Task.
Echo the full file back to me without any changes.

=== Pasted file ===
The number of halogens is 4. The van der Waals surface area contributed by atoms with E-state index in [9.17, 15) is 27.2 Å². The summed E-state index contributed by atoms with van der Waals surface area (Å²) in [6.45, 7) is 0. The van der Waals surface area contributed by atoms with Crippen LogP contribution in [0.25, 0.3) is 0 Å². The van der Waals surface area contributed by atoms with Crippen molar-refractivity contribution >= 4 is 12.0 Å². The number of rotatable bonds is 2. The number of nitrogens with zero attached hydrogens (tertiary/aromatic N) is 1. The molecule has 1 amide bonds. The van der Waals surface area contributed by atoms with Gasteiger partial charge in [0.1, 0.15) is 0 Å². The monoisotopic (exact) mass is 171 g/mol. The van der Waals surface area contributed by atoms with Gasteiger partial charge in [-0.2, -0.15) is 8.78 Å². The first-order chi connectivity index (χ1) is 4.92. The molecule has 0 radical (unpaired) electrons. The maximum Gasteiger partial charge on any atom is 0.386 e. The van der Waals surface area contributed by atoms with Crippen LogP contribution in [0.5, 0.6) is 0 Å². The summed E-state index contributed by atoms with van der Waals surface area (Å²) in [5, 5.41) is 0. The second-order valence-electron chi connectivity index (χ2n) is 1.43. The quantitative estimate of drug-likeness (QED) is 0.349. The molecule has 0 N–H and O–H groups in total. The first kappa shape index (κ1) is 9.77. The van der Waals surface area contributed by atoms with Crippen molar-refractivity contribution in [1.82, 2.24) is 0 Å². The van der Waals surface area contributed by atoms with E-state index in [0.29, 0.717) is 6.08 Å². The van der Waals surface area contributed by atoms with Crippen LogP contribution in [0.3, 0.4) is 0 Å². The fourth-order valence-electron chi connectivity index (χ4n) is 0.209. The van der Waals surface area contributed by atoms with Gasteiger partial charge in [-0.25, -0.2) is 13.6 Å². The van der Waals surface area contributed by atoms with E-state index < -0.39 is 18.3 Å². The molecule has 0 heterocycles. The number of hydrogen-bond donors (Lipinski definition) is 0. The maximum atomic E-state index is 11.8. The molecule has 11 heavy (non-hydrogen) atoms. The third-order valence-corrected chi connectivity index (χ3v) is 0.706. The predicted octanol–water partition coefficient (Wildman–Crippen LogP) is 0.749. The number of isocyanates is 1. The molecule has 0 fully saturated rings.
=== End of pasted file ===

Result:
The number of halogens is 4. The van der Waals surface area contributed by atoms with E-state index in [9.17, 15) is 27.2 Å². The summed E-state index contributed by atoms with van der Waals surface area (Å²) in [6.45, 7) is 0. The van der Waals surface area contributed by atoms with Crippen LogP contribution in [0.25, 0.3) is 0 Å². The van der Waals surface area contributed by atoms with Crippen molar-refractivity contribution >= 4 is 12.0 Å². The number of rotatable bonds is 2. The number of nitrogens with zero attached hydrogens (tertiary/aromatic N) is 1. The molecule has 1 amide bonds. The van der Waals surface area contributed by atoms with Gasteiger partial charge in [0.1, 0.15) is 0 Å². The monoisotopic (exact) mass is 171 g/mol. The van der Waals surface area contributed by atoms with Gasteiger partial charge in [-0.2, -0.15) is 8.78 Å². The first-order chi connectivity index (χ1) is 4.92. The molecule has 0 radical (unpaired) electrons. The maximum Gasteiger partial charge on any atom is 0.386 e. The van der Waals surface area contributed by atoms with Crippen LogP contribution in [0.5, 0.6) is 0 Å². The summed E-state index contributed by atoms with van der Waals surface area (Å²) in [5, 5.41) is 0. The second-order valence-electron chi connectivity index (χ2n) is 1.43. The quantitative estimate of drug-likeness (QED) is 0.349. The molecule has 0 N–H and O–H groups in total. The first kappa shape index (κ1) is 9.77. The van der Waals surface area contributed by atoms with Crippen molar-refractivity contribution in [1.82, 2.24) is 0 Å². The van der Waals surface area contributed by atoms with E-state index in [0.29, 0.717) is 6.08 Å². The van der Waals surface area contributed by atoms with Crippen LogP contribution in [0.3, 0.4) is 0 Å². The fourth-order valence-electron chi connectivity index (χ4n) is 0.209. The van der Waals surface area contributed by atoms with Gasteiger partial charge in [-0.25, -0.2) is 13.6 Å². The van der Waals surface area contributed by atoms with E-state index < -0.39 is 18.3 Å². The molecule has 0 heterocycles. The number of hydrogen-bond donors (Lipinski definition) is 0. The maximum atomic E-state index is 11.8. The molecule has 11 heavy (non-hydrogen) atoms. The third-order valence-corrected chi connectivity index (χ3v) is 0.706. The predicted octanol–water partition coefficient (Wildman–Crippen LogP) is 0.749. The number of isocyanates is 1. The molecule has 0 fully saturated rings.